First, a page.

An audiophile’s guide to understanding smart speakers

Sponsored Content by Marshall, TechCrunch

When shopping for a smart speaker, some consumers prioritize AI capabilities over actual sound quality – but if you’re a real purist, you probably expect a bit more from your home audio. While there are plenty of speakers on the market featuring similar tech, not all speakers actually deliver quality audio. We teamed up with Marshall to outline what an audiophile needs to know about smart speakers, because you shouldn’t ever have to compromise on sound for modern convenience.

We spoke to musician/producer/technologist Josh Craig to get a better understanding of just what separates hi-fi speakers from your average noise-makers. The first thing he laid out was the basic design of a speaker, explaining that what we consider a singular speaker is really a collection of multiple speakers known as tweeters, which handle higher frequencies, and woofers, which handle the lows. While many speakers will have one of each, higher quality speakers may feature one woofer and two or more tweeters, resulting in a more detailed and accurate playback. Some speakers even offer accompanying apps or controls for adjusting the equalization, or EQ. This allows you to further tune your playback, cranking up or turning down the individual treble (high), middle, or bass (low) frequencies.

“This kind of control is great for getting that home theater sound, getting as close as you can to the sound of a theater, club, etc  on a smart speaker for a reasonable price,” says Craig. “The Marshall put out a very low frequency, as low as 62 – 20,000 Hz –  that’s premium bass for a smart speaker. With the bass and treble control (i.e. the dual tweeters) you can control the output signal to your liking. Bass, so much bass!”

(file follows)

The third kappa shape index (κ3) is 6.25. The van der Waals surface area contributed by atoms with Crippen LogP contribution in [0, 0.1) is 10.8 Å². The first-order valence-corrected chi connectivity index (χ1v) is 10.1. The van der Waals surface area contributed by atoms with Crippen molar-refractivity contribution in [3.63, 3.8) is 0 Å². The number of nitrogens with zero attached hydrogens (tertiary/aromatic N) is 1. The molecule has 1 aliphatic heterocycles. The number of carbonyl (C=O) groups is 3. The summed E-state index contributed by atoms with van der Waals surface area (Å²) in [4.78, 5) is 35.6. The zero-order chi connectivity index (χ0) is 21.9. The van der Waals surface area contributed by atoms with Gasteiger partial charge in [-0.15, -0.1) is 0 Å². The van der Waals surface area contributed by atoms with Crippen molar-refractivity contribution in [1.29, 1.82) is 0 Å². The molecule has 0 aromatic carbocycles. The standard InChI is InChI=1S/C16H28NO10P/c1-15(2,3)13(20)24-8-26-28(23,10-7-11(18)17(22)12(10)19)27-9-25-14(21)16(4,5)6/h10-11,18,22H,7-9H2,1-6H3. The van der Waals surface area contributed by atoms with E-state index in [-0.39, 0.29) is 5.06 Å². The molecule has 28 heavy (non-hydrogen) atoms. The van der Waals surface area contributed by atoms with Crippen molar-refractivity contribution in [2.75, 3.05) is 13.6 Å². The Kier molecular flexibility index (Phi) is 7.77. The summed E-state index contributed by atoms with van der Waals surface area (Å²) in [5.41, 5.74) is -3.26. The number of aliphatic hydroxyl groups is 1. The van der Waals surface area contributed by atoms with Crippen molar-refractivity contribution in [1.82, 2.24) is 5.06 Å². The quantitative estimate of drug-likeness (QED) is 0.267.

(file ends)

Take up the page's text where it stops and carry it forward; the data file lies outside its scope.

For real bass junkies you’ll likely want to look for a speaker offering bass reflex, also known as a ported box. Box refers to the physical speaker enclosure, which is also called the cabinet, and the port is a vent, hole, or duct, cut into the back. When measured effectively, this port brings the sound waves traveling through the air inside and outside the cabinet into phase, which reinforces the bass, resulting in higher output and less distortion.

“True audiophiles look at most smart speakers available to consumers today and laugh,” Craig says. They’re designed by tech companies, not speaker companies, and built for adequate sound in average size spaces. For those who take their sound system more seriously however, your average smart speaker is likely to disappoint and you’ll always get better results pairing a smart device with a speaker made by a company with more experience in amplification and powerful sound than microchips or mail order goods. Craig put it, “the big players in the voice control space may have decent chops when it comes to technology, but when it comes to sound, real heads know the difference.”

From Marshall:

When you are looking for a smart speaker that can deliver the best sound, you need to look beyond gimmicky tech companies to the craftsman who understand quality sound and who have been making speakers and amplifiers for generations. Enter a legend: Marshallspeakers – where explosive sound meets voice activation and looks damn cool. Find your voice and revolutionize the way that you listen to music.

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